About 70 percent of the liabilities are located at AECL's CRL in Ontario and a further 20 percent are located at AECL's shutdown Whiteshell Laboratories, in Manitoba. The remaining 10 percent relate largely to three shutdown prototype reactors in Ontario and Québec, which were key to the developmental stage of Canada's CANDU reactor technology. The inventory of legacy waste includes spent fuel, high-, intermediate- and low-level solid and liquid radioactive waste, and wastes from site cleanup work across Canada.

In 2006, the Government of Canada adopted a new long-term strategy to deal with the nuclear legacy liabilities. The overall objective of the strategy is to safely and cost-effectively reduce the liabilities and associated risks. In the best interests of Canadians, the strategy is based on sound waste management and environmental principles. The estimated cost to implement the strategy over 70 years is about $7 billion.

The development of the strategy took into account two fundamental assumptions:

  • CRL will continue to operate for the foreseeable future, and
  • A full suite of waste management facilities will be required.

The implementation of the strategy at CRL will need to be coordinated with ongoing site operations. It will need to deal with operational facilities and other infrastructure over time, as they are shutdown and taken out of service. Waste characterization, processing, conditioning, treatment, packaging, storage as well as long-term waste management facilities will need to be designed and constructed before they are able to deal effectively with much of the waste. These facilities will be designed and sized to provide for the management of waste generated by AECL's ongoing research and development activities.

The Government of Canada has committed $520 million to fund the five-year start-up phase of the NLLP. The five-year plan, which was initiated in 2006, focuses on:

  • addressing immediate health, safety, and environmental priorities,
  • accelerating the decommissioning of shutdown buildings, and,
  • laying the groundwork for subsequent phases of the strategy.

These three elements continue necessary care and maintenance activities to maintain the liabilities in a safe state until future phases of the program can address the sites. Further developments and refinements of the strategy will involve public consultations.

A Memorandum of Understanding between NRCan and AECL sets the direction for implementing the five-year plan. NRCan is responsible for policy direction and oversight, including control of funding. AECL is responsible for carrying out the work. A Joint NRCan-AECL Oversight Committee, chaired by NRCan, makes decisions on the planning, delivery, reporting and administration of the five-year plan. To represent the interests of the Government, NRCan:

  • provides policy direction and oversight,
  • ensures value for money, transparency and accountability, and
  • provides for public consultations to inform the further development of the long-term strategy.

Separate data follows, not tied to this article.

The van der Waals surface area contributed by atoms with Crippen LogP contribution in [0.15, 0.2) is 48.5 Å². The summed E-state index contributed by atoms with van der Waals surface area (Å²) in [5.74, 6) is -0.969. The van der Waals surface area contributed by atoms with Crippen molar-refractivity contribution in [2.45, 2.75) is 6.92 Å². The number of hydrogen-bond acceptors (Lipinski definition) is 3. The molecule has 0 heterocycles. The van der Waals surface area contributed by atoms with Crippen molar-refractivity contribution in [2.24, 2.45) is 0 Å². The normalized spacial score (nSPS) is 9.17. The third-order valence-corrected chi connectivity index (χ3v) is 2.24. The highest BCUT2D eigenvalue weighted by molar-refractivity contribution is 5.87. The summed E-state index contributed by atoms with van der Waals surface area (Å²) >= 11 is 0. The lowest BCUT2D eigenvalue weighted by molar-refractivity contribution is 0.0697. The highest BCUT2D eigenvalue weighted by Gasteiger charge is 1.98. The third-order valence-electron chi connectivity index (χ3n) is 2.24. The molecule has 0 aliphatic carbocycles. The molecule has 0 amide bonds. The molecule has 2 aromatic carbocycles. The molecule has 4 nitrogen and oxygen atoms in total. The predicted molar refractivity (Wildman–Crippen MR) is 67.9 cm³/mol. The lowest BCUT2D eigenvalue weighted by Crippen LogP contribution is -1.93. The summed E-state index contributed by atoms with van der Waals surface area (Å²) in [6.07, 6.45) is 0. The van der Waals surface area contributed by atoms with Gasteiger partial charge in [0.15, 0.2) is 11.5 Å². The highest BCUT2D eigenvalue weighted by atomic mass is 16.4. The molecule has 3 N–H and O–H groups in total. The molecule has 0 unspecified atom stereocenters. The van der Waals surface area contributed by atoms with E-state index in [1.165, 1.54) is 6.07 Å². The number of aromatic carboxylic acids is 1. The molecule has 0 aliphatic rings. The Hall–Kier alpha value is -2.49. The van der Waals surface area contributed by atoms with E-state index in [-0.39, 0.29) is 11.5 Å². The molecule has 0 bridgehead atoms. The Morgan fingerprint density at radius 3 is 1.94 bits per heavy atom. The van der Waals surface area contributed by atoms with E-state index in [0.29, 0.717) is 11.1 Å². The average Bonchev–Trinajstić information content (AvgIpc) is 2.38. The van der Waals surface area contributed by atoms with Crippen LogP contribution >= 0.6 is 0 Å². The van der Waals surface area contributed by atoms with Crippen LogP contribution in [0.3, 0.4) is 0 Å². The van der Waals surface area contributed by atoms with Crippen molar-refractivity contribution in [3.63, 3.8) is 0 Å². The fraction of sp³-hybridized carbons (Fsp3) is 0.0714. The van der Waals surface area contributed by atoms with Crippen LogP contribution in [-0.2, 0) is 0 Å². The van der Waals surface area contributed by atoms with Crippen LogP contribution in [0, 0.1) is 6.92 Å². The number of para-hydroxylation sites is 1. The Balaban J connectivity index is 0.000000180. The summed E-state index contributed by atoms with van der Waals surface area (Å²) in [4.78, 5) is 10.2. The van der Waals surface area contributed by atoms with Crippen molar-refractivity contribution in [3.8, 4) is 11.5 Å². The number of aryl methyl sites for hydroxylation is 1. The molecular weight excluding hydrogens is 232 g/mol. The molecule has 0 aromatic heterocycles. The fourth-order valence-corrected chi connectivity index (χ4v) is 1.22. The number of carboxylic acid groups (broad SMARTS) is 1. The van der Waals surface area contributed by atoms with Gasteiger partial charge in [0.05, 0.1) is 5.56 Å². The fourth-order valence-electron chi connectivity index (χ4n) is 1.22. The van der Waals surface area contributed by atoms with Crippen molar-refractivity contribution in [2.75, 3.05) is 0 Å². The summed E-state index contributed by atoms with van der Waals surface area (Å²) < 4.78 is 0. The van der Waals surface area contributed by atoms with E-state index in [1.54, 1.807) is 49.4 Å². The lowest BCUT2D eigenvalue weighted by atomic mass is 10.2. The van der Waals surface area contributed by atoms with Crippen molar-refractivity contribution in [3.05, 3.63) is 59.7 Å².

• implements the work,
  • ensures regulatory compliance, safety and effectiveness,
  • identifies priorities and develops annual plans,
  • reports on approved activities, and
  • holds and administers licences, facilities, land, materials and other asset responsibilities related to the nuclear-legacy liabilities.

K.5.2.1     Long-term strategy to decommission Chalk River Laboratories

AECL submitted to the CNSC a long-term strategy (70 years) for the decommissioning and site restoration of its CRL, which includes the construction of the infrastructure required to characterize, treat, store and manage over the long-term of all of AECL's low- and intermediate-level radioactive waste. The CNSC accepted this strategy and implementation began in 2006.

Over the past two decades, AECL undertook a modest program of removing redundant, unoccupied buildings, as the funding allowed. At the time of initiating the NLLP, twenty buildings were in various stages of decommissioning. Work is in progress to transfer an additional 27 buildings from active use to decommissioning. The transition will take place over the five-year start-up phase of the NLLP program, when AECL implements its site renewal program to move staff and equipment to newer facilities.

Within the past two years, two major buildings were demolished: the former plant hospital and a 12,000 m2 radioisotope laboratory building that had been in use since the late 1940s. Demolition can produce a large amount of construction materials as waste. Building and equipment surveys, as well as the treatment of some materials to remove the contamination, resulted in the designation of significant quantities of waste as being likely clean and cleared for recycling, reuse or disposal in local landfills. These activities helped to minimize the quantity of waste requiring long-term management within the radioactive waste management areas onsite.